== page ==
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CMS Approves Clinical Study of Genetic Test to Predict Patient Response to Warfarin


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Iverson Genetic Diagnostics has announced the company has received approval from CMS to conduct a WARFARIN Clinical Study. The two-year study will assess the impact of genetic information in calculating doses and the changes in the rate of adverse events when initiating Warfarin drug therapy. These changes will be compared against doses initiated without genetic data. The randomized and blinded, multi-center study will involve more than 7000 participants at over 50 sites nationwide.

“Warfarin is an essential drug for preventing blood clots. However, the adverse event rates need to be lowered. This study should help us understand how to use each patient’s genetic information to deliver a safer and more effective dose.”

The specific CMS approval is for a clinical study under Coverage with Evidence Development (CED) and will cover pharmacogenetic testing of CYP2C9 or VKORC1 alleles to predict warfarin responsiveness. Iverson Genetic Diagnostic’s CEO Dean Sproles commented, “The CMS approval of the WARFARIN Study is evidence of the growing role of genetics in helping doctors to develop optimal individual treatments for their patients. The data from this study will contribute to determining if the use of genetics in warfarin dosing reduces adverse health events.”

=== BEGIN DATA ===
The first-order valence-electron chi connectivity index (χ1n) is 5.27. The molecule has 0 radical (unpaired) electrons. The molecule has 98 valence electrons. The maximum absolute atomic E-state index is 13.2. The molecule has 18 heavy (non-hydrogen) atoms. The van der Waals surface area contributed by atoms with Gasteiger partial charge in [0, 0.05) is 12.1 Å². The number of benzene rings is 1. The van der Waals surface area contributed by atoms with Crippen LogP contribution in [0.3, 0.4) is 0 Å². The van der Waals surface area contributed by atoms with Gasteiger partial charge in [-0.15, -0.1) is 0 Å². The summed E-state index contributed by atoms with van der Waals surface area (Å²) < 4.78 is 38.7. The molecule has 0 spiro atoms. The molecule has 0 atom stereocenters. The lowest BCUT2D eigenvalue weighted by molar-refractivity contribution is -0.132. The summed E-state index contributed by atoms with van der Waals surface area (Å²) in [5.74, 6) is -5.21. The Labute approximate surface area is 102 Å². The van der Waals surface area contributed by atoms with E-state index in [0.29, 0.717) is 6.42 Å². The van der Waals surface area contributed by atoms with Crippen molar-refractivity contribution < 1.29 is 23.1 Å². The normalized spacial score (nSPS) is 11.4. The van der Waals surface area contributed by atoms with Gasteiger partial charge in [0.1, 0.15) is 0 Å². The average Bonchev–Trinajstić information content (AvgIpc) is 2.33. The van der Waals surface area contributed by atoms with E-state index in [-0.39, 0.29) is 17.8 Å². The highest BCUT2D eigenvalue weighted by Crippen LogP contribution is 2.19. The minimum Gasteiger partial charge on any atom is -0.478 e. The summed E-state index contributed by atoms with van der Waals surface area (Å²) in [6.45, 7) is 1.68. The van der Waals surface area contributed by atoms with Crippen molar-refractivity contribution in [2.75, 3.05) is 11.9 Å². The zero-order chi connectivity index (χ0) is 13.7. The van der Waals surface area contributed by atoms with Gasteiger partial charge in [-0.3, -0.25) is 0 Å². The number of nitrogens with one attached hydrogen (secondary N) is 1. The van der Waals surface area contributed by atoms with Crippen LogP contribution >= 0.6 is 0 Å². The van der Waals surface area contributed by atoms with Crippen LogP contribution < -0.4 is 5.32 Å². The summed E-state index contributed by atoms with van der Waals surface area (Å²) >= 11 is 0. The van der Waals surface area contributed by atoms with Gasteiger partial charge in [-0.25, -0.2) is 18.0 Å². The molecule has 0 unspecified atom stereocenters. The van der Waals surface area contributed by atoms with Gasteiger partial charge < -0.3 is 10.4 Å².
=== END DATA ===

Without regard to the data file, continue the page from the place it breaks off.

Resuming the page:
Warfarin is a commonly used anticoagulant (blood thinner) and is most commonly known by the brand name of Coumadin®. The dosage and administration of warfarin must be individualized for each patient according to his or her response to the drug. Currently, these individual responses are evaluated on a trial-and-error basis.

The WARFARIN Study is being led by Principal Investigator Elizabeth Ofili, MD, Director of Clinical Research, Chief of Cardiology and Associate Dean for Clinical Research at the Morehouse School of Medicine in Atlanta, Georgia. Dr. Ofili indicated that, “Warfarin is an essential drug for preventing blood clots. However, the adverse event rates need to be lowered. This study should help us understand how to use each patient’s genetic information to deliver a safer and more effective dose.”
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